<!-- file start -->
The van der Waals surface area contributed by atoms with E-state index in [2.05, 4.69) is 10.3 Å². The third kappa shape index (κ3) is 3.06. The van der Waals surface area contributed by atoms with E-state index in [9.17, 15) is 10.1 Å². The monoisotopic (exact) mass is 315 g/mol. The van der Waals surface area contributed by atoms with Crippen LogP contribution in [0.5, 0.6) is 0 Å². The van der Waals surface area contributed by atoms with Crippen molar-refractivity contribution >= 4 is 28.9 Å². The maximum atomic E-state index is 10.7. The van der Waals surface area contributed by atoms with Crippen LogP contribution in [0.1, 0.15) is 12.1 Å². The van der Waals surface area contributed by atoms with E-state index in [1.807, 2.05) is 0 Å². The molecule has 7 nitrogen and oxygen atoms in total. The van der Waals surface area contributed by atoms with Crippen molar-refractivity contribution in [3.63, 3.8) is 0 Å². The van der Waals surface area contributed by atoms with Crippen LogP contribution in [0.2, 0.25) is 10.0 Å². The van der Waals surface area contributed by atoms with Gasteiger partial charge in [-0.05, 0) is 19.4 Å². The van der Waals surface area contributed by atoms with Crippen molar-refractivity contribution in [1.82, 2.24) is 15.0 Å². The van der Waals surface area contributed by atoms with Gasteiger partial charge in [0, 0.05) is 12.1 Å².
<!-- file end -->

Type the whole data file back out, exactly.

The van der Waals surface area contributed by atoms with E-state index in [2.05, 4.69) is 10.3 Å². The third kappa shape index (κ3) is 3.06. The van der Waals surface area contributed by atoms with E-state index in [9.17, 15) is 10.1 Å². The monoisotopic (exact) mass is 315 g/mol. The van der Waals surface area contributed by atoms with Crippen LogP contribution in [0.5, 0.6) is 0 Å². The van der Waals surface area contributed by atoms with Crippen molar-refractivity contribution >= 4 is 28.9 Å². The maximum atomic E-state index is 10.7. The van der Waals surface area contributed by atoms with Crippen LogP contribution in [0.1, 0.15) is 12.1 Å². The van der Waals surface area contributed by atoms with E-state index in [1.807, 2.05) is 0 Å². The molecule has 7 nitrogen and oxygen atoms in total. The van der Waals surface area contributed by atoms with Crippen molar-refractivity contribution in [3.63, 3.8) is 0 Å². The van der Waals surface area contributed by atoms with Crippen LogP contribution in [0.2, 0.25) is 10.0 Å². The van der Waals surface area contributed by atoms with Gasteiger partial charge in [-0.05, 0) is 19.4 Å². The van der Waals surface area contributed by atoms with Crippen molar-refractivity contribution in [1.82, 2.24) is 15.0 Å². The van der Waals surface area contributed by atoms with Gasteiger partial charge in [0, 0.05) is 12.1 Å².